Hers became a ministry of devotion and support to the bachelor Strong, who became primate of Australia in 1966. Although 24 years his junior, she became a maternal carer and fiercely loyal to him. She prepared his meals, ironed his shirts and bought his clothes. She answered the phone, made appointments, and typed up his letters and diary. She packed his case for appointments, made sure he left on time (punctuality was not one of Strong’s virtues) and not infrequently drove him to his destination. Strong was fortunate to have Elsie around.

In 1970, Elsie retired with Strong to Wangaratta, Victoria. She continued as a companion and friend, perhaps the only person who could persuade Strong from a particular course of action. Theirs was a platonic, close, loyal and comfortable friendship.

In retirement she continued with her own brand of directness. She had little sympathy for feminism and supported the 1987 Anglican General Synod’s No vote which rejected women ‘priests’, and she  was  not amused at the liberals’ attempt to have the issue revisited: ‘No means No!’ she said. At the next general synod the vote went the other way.

Elsie joined the staff of the Wangaratta Technical School in the mid 1970s. She taught there from 10am daily after cooking the archbishop’s breakfast. She was strict but fair, and ‘if a student misbehaved at the bus stop she would give them a forceful poke in the backside with her umbrella’. According to the Technical School staff, she ‘could fix anything’, broken typewriters being her forte.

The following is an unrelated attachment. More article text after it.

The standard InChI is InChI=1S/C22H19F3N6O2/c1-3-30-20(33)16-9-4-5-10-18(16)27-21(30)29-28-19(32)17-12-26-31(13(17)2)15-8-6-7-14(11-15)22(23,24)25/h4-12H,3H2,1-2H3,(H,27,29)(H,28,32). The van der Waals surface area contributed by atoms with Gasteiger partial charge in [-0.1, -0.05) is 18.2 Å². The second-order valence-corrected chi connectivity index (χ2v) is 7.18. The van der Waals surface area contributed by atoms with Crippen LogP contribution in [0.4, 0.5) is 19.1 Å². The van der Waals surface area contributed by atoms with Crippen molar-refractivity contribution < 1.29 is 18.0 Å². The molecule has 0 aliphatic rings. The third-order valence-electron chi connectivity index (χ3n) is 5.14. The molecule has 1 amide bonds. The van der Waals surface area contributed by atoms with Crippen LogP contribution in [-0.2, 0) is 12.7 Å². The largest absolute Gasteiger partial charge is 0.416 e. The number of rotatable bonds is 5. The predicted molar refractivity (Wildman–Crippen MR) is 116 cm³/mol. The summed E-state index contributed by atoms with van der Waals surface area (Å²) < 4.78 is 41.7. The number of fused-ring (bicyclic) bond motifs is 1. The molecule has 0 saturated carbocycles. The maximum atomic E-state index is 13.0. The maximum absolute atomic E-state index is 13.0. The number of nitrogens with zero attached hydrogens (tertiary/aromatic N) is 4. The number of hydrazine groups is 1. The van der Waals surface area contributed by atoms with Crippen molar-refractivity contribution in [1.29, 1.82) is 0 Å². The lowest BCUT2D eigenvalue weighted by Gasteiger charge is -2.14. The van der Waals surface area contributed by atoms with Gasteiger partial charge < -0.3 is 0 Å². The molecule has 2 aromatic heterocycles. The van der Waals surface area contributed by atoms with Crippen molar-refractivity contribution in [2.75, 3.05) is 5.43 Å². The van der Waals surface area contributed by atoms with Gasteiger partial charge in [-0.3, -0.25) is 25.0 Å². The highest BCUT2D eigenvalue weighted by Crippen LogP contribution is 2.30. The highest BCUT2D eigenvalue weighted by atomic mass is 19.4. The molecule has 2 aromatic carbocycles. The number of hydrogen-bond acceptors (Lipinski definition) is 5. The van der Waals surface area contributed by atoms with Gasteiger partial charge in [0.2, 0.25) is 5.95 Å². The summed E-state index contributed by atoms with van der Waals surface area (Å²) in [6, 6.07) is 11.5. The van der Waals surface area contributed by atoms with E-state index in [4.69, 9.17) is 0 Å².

Her favourite pastime after the cathedral’s Sunday services was joining her friends at the RSL or the pub, or ‘wherever they had pokies’. She also travelled. Liz McAleese recalled Elsie visiting her at home in Samoa. The Samoans, ‘expecting a typical conservative missionary, were surprised when she appeared off the plane armed with a carton of cigarettes, a huge bottle of whisky, and a  repertoire of risqué jokes.’

Archbishop Strong died in 1983. Thirty years later Elsie’s family in Albany persuaded her to move into care at St John’s village Wangaratta, where she died on 7 May 2020.

Her vocation showed in her willingness to serve others. She was a kind generous person with a wonderful sense of humour.

Contributions by Diane Dower in Wangaratta, Bishop Jonathan Holland of Brisbane, and Dr David Wetherell in Geelong.
David Wetherell


12 April 2020, aged 85

Born on 27 October 1934, Emerson worked for Treasury from 1963 to 1973 and, together with his family, Mary, Bob and Peter, greatly enjoyed his years in PNG.

Initially living in Port Moresby and then Popondetta, spare time was spent using an old Land Rover to explore the surrounding areas which were riddled with war relics.

After being transferred to Sohano, Emerson commenced designing and building a number of seaworthy power boats regularly used for recreational fishing in the pristine marine environment there, and around Madang and Lae after later transfers. He also built up quite a photography collection.
Peter and Bob Meissner

Editor’s note: Emerson Meissner donated a bound collection of photographs in PNG over the years 1963–73 to the PNGAA Collection at the Fryer Library, University of Queensland.


MOORE, Rev. Sir Desmond Charles, MSC, KBE
Bishop Emeritus of Alotau-Sideia, 2 June 2020, aged 94 years

Rev. Sir Desmond Moore, MSC, KBE

Born on 12 May 1926, Bishop Moore went to PNG in 1961 as a Missionary of the Sacred Heart (MSC). His first twelve months in PNG were spent in Port Moresby, where he worked with the bishop and the parish priest.